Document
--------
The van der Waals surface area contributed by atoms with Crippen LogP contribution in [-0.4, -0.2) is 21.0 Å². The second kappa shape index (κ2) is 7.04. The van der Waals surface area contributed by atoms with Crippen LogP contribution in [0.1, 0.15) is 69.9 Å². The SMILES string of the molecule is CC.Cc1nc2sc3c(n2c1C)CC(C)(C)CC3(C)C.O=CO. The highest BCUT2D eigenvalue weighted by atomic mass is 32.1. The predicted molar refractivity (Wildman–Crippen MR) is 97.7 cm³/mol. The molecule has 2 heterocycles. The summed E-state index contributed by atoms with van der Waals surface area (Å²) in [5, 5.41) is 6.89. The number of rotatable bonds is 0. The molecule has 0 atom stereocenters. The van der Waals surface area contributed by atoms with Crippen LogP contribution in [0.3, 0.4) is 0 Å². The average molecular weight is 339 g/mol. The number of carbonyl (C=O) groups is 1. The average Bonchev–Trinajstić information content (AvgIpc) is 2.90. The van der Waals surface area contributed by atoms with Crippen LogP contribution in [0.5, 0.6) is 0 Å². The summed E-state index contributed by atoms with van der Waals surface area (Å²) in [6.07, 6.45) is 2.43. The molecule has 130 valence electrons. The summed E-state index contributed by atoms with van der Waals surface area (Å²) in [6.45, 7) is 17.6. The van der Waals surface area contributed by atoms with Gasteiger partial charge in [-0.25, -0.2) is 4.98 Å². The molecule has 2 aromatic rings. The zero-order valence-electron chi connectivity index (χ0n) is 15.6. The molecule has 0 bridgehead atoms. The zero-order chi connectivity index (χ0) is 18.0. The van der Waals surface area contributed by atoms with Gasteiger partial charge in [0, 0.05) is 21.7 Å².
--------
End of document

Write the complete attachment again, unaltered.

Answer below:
The van der Waals surface area contributed by atoms with Crippen LogP contribution in [-0.4, -0.2) is 21.0 Å². The second kappa shape index (κ2) is 7.04. The van der Waals surface area contributed by atoms with Crippen LogP contribution in [0.1, 0.15) is 69.9 Å². The SMILES string of the molecule is CC.Cc1nc2sc3c(n2c1C)CC(C)(C)CC3(C)C.O=CO. The highest BCUT2D eigenvalue weighted by atomic mass is 32.1. The predicted molar refractivity (Wildman–Crippen MR) is 97.7 cm³/mol. The molecule has 2 heterocycles. The summed E-state index contributed by atoms with van der Waals surface area (Å²) in [5, 5.41) is 6.89. The number of rotatable bonds is 0. The molecule has 0 atom stereocenters. The van der Waals surface area contributed by atoms with Crippen LogP contribution in [0.3, 0.4) is 0 Å². The average molecular weight is 339 g/mol. The number of carbonyl (C=O) groups is 1. The average Bonchev–Trinajstić information content (AvgIpc) is 2.90. The van der Waals surface area contributed by atoms with Crippen LogP contribution in [0.5, 0.6) is 0 Å². The summed E-state index contributed by atoms with van der Waals surface area (Å²) in [6.07, 6.45) is 2.43. The molecule has 130 valence electrons. The summed E-state index contributed by atoms with van der Waals surface area (Å²) in [6.45, 7) is 17.6. The van der Waals surface area contributed by atoms with Gasteiger partial charge in [-0.25, -0.2) is 4.98 Å². The molecule has 2 aromatic rings. The zero-order valence-electron chi connectivity index (χ0n) is 15.6. The molecule has 0 bridgehead atoms. The zero-order chi connectivity index (χ0) is 18.0. The van der Waals surface area contributed by atoms with Gasteiger partial charge in [0, 0.05) is 21.7 Å².